Celebrating National Canada Day by binge-watching ‘Made in Canada’
Officially, July 1, the national day of Canada, is a federal statutory holiday celebrating the anniversary of the date in 1867 and the enactment of the Constitution Act, 1867 (then called the British North America Act, 1867), which united the three separate colonies of Canada, Nova Scotia, and New Brunswick into a single Dominion within the British Empire called Canada.
Frequently referred to as ‘Canada’s birthday’, July 1 signaled the point in time when Canada became a “kingdom in its own right” within the British Empire named the Dominion of Canada. Although still a British dominion, Canada gained an increased level of political control and governance over its own affairs, although the British parliament and Cabinet still maintained political control over certain areas such as foreign affairs, national defence, and constitutional changes.
While celebrations will continue through the night across Canada, I would be remise if I didn’t take a moment on this day each year to recognize the genius comedy that comes from our North American neighbors. From Red Green to Little Mosque on the Prairie to Royal Canadian Air Farce to American in Canada to The Newsroom to Made in Canada, there is a constant flow of brilliant situation comedy coming from Canada.
This year, once again, my annual binge-watching celebratory tribute to Canada begins and ends with the greatness of Made in Canada (called The Industry when it ran for several years on American public television stations). While it may be a little too ‘inside-baseball’ for those not working in the television industry, Made in Canada is a satire of film and television production, revolving around Pyramid Productions, a viper’s nest of creative incompetence, savage greed and hysterical backbiting.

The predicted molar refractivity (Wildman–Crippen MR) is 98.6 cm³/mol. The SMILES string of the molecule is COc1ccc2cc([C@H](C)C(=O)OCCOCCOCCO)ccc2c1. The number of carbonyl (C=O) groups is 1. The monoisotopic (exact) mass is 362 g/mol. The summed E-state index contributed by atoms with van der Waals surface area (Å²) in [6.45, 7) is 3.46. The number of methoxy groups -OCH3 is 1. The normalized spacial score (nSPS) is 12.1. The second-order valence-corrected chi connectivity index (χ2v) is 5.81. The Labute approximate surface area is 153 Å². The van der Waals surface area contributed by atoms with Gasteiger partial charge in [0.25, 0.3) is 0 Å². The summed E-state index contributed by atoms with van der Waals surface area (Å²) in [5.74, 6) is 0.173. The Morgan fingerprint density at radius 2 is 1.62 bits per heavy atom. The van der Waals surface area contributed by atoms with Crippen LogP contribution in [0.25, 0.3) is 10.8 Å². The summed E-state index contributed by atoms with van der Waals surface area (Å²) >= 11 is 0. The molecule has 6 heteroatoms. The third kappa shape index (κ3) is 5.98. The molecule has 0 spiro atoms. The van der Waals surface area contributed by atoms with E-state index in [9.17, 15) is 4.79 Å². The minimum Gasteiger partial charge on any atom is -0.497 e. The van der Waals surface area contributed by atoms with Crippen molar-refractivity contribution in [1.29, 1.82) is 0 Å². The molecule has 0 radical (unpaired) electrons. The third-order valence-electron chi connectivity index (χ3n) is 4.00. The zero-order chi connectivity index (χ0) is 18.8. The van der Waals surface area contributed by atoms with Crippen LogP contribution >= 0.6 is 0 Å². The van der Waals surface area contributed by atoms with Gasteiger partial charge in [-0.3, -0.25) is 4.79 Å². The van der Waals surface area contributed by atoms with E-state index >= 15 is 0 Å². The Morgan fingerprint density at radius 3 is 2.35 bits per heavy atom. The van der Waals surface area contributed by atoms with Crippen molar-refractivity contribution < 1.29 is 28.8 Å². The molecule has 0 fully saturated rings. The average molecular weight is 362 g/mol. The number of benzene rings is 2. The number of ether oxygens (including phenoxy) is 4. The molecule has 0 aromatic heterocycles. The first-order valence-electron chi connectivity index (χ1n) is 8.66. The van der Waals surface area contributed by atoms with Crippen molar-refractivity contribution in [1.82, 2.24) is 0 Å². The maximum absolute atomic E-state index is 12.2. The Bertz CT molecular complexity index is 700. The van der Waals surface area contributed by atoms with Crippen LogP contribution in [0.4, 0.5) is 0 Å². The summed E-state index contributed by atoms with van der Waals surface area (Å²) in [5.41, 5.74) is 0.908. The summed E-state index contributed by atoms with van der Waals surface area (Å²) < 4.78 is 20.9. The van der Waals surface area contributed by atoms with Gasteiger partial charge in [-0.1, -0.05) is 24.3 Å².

Rick Mercer, who co-created the program, stars as the ambitiously Machiavellian TV producer Richard Strong who tries to backstab his way to the CEO’s chair. Peter Keleghan brilliantly plays Alan Roy, the charismatic but intellectually questionable womanizing CEO of the company, who continues to have an endless supply of bad production ideas.
Filmed in Halifax, Nova Scotia, the series ran for 5 seasons, totally 65 episodes. From the beginning which opens with The Tragically Hip’s “Blow at High Dough” as the series’ theme song, Made in Canada is worth every second.
Tellyspotting suggest you definitely check it out if you can find it.